A 7-year-old Saudi boy presented to the Hand Clinic with bilateral thumb deformities. The thumbs were broad and radially angulated (Figure 1(a)). The feet also showed broad halluces (Figure 1(b)). There was mild intellectual disability. Mild facial dysmorphism was also observed, including mild arching of the eyebrows, a broad nose with a bulbous nasal tip, a columella hanging below the alae nasi, pouting lower lip with two paramedian vermilion elevations in the lip, and a bifid tip of the tongue (Figures 1(c) and 1(d)). His history included mild right hydronephrosis, left nasolacrimal obstruction successfully treated by probing and stenting, and a cardiac surgery for the repair of total anomalous pulmonary venous drainage (TAPVD). The clinical diagnosis was a classic RSTS1 syndrome phenotype.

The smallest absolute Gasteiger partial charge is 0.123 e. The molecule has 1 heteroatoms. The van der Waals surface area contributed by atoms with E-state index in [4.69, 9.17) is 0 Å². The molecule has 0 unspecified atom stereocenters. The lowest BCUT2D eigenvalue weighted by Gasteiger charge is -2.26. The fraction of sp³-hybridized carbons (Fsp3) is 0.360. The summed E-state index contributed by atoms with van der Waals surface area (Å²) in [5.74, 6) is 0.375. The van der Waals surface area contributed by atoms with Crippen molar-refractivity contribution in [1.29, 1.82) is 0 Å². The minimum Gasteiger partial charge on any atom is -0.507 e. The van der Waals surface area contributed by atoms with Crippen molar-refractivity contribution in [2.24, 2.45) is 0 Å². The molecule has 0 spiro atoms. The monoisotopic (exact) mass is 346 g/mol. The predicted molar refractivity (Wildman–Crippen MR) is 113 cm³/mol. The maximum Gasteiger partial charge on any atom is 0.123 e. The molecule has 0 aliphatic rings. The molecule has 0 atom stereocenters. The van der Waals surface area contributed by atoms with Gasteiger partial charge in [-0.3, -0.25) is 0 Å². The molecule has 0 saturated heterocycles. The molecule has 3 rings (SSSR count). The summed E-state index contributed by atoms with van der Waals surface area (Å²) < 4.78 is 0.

After obtaining informed consent, genomic DNA was extracted from the peripheral blood of both parents and the patient, who was their only child. Genetic testing was initiated with a SNP microarray which revealed a 398.43 kb pathogenic deletion in the chromosome region 16p13.3 from positions 3,358,012–3,796,442 which encompasses three OMIM Morbid Map genes including SLX4, DNASE1, and CREBBP. The genomic microarray platform used was the CytoScan HD SNP array (Affymetrix) with the genome build: NCBI 37/hg19 (2009). This platform contains approximately 1.9 million copy number probes and 743,000 SNP probes. The assay will detect genomic gains/losses of approximately 50 kb across the genome and 20 kb in clinically significant targeted genes. Further confirmation by copy number analysis using MLPA as well as sequencing was proceeded with and confirmed the patient to be heterozygous for a partial deletion of the CREBBP gene. This was found to be involving exons 22 to 31, thus sparing the 5′ end of the CREBBP gene. Neither parent had the deletion. At the resolution allowed by the SNP array platform used, the deletion seems to be homogeneous (not mosaic).